MANILA - The Department of Agriculture on Friday said it was premature to name brands of processed meat products that may have been contaminated with the deadly African Swine Fever (ASF) virus.
"At this time it’s premature to name na 'yun pong nakitaan na 'yun ay may contaminant na po o nakakahawa sa kapwa niya baboy," said Agriculture Undersecretary Ariel Cayanan.
(It’s premature to name and say that that sample is contaminated or can cause infection among pigs.)
In an interview on ANC's Headstart, Cayanan said before brands are named, samples must go through testing like the Polymerase Chain Reaction (PCR) and viral isolation to establish the presence of ASF and whether the virus was still alive or dead.
But he said they are now in coordination with the Food and Drug Administration (FDA) following these reports.
"These are processed meat at ang may mandate po dito will be the Food and Drug Administration under DOH (Department of Health). What we will be doing is coordination. Ang source ng process is raw which is ours, 'yun pong buhay na baboy, na-slaughter eventually, naging meat for processing," Cayanan said.
(The Food and Drug Administration under the DOH has the mandate for processed meat. The source is raw which is ours, but when it’s eventually slaughtered it becomes meat for processing.)
Cayanan said the DA's job is to test the presence or absence of ASF genome and results would be forwarded to the FDA for appropriate action.
A group of hog raisers earlier said 3 brands of tocino, longganisa and hotdog were positive for the virus that causes hemorrhagic fever in pigs that almost always ends in death.
Cayanan said that in Mindoro, test samples collected from one branded and 2 unbranded processed meat products were placed in the same container, making cross contamination possible.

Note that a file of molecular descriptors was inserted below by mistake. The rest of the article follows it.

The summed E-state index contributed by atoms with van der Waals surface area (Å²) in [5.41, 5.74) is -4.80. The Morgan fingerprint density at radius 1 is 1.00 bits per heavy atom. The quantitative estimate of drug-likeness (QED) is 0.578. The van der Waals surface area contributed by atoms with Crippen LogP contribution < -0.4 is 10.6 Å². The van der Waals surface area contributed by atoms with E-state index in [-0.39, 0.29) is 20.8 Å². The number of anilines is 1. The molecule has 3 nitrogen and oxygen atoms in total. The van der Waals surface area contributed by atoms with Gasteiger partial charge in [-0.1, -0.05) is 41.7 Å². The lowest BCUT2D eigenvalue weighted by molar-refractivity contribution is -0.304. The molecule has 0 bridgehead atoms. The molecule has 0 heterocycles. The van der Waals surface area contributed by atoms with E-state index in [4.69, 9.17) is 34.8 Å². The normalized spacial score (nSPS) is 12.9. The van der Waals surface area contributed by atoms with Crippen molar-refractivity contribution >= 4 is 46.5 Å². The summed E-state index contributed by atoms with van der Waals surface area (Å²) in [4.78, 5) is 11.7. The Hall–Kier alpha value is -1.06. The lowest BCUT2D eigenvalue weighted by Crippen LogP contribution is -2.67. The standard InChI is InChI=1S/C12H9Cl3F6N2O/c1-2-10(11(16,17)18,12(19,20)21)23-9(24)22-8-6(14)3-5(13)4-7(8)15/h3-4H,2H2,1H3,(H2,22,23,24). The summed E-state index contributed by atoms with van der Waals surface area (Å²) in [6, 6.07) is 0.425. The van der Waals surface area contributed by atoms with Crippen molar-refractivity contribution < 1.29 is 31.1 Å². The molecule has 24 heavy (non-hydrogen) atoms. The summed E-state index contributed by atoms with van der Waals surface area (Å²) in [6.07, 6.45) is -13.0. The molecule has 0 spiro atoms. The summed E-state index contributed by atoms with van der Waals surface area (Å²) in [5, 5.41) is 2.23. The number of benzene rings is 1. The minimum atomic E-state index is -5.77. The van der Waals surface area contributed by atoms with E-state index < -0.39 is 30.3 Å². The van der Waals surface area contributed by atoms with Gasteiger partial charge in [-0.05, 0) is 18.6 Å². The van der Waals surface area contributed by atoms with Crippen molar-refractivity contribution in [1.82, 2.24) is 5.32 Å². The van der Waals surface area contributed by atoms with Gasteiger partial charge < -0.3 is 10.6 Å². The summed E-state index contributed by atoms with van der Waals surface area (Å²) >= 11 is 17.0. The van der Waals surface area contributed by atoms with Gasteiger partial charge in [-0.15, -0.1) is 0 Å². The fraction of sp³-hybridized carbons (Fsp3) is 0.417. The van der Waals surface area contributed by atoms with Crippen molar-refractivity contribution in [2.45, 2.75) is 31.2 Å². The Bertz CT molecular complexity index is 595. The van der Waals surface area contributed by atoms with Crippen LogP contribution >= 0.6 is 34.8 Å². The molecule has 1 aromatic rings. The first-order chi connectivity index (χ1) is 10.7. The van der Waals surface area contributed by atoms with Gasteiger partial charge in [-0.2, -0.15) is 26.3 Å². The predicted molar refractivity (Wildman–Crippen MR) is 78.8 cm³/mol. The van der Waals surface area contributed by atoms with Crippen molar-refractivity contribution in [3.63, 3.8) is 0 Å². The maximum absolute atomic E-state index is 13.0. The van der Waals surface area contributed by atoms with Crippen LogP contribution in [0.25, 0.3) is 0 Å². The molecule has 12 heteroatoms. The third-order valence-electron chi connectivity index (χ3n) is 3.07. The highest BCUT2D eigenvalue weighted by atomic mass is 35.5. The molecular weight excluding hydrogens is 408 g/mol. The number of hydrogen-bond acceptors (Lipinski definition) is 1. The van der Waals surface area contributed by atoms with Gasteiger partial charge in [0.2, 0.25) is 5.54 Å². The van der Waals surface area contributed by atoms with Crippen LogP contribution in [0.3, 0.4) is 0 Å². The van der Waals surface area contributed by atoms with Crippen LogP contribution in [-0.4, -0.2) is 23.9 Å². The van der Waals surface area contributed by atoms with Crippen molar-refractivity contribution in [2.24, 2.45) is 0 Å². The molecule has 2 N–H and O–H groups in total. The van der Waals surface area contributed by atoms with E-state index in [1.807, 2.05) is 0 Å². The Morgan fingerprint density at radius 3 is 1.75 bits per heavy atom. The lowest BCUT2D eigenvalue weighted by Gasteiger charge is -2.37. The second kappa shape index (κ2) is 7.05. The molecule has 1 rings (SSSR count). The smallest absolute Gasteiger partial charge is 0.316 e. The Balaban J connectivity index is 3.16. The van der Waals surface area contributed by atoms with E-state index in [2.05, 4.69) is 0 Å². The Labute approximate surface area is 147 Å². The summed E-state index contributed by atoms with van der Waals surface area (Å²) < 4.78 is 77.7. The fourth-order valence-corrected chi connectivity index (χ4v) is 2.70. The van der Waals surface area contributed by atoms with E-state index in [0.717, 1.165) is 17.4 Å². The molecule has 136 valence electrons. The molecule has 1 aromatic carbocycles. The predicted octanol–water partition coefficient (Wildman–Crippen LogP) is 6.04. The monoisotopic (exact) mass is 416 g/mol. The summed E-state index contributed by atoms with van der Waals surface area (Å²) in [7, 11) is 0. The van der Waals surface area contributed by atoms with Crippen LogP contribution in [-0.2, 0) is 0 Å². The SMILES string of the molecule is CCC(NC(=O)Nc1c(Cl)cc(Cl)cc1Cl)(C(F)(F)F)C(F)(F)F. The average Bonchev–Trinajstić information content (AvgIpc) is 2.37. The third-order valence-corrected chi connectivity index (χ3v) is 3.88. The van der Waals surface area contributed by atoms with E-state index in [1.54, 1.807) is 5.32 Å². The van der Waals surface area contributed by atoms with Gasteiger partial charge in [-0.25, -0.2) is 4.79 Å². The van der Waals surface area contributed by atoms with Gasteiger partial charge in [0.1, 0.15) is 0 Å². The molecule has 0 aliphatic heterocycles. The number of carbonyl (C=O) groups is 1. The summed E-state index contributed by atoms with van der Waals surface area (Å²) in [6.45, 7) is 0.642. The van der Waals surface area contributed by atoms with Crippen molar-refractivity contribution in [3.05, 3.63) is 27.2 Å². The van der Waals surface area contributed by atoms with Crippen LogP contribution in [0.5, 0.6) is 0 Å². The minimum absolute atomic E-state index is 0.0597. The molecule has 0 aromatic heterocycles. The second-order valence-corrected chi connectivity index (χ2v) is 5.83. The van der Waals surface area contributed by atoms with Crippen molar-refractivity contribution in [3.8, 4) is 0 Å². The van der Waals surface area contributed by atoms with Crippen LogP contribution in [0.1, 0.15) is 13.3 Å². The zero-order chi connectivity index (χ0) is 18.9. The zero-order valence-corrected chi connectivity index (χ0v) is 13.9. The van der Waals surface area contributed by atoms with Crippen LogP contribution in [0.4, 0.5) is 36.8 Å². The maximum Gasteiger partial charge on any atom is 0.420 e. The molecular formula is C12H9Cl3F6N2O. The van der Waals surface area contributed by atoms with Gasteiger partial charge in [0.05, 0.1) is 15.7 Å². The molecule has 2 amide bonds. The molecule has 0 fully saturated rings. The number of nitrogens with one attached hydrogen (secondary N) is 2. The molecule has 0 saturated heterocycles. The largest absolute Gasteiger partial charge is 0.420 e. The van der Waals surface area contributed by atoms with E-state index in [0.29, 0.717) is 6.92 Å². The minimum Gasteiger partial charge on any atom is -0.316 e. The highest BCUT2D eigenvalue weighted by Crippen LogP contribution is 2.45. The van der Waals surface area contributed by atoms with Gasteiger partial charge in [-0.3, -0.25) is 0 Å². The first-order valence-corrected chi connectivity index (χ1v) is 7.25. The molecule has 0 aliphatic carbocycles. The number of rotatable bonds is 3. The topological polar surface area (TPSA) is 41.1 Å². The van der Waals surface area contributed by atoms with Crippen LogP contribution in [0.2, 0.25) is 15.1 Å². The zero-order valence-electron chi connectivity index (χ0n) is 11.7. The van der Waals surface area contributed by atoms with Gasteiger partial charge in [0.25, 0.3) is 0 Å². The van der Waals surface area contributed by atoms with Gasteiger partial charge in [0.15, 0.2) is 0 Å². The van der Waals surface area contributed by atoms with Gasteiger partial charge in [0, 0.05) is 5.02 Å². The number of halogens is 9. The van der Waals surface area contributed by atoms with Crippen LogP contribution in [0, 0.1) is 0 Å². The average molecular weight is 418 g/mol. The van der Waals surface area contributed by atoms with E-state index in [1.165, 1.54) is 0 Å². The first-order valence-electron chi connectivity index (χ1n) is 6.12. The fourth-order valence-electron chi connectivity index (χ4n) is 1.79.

"Kaya po hindi natin maa-attribute na 'yung branded na sinasabi ay siya po ang source, baka po na-contaminate sa container na 'yun," he said.
(We can’t attribute it to the branded one which they say was the source because the container could be contaminated.)
He assured the public that processed meat that may have been contaminated with the virus is safe to eat as long as it is cooked properly.
"Pero hindi naman po natin inaadbokasiya na kumain ng infected," he said.
(But we do not advocate the consumption of infected meat.)
He said they are discouraging meat processors from using contaminated meat.
"Because of the Food Safety Act, we are not also encouraging processors to use meat that are contaminated. Kaya mayroon tayong NMIS (that's why we have a National Meat Inspection Service) certification that assures those meat processed by processors are free of ASF," he said.
Around 60,000 hogs have been culled in different parts of the country since ASF was first reported here in September to prevent the spread of the virus.
Cayanan said the number of afflicted pigs is just a fraction compared to the around 12 million hog population in the country.
The DA is looking at swill feeding and trading of infected meat as some of the causes of the spread of the virus. He said cooperation is important and urged the public to report possible cases of ASF immediately.
"The control, manage and contain mechanism is there but there is an appreciation already that the DA alone cannot do it kaya na-create 'yung (that's why we created the) national task force," he said.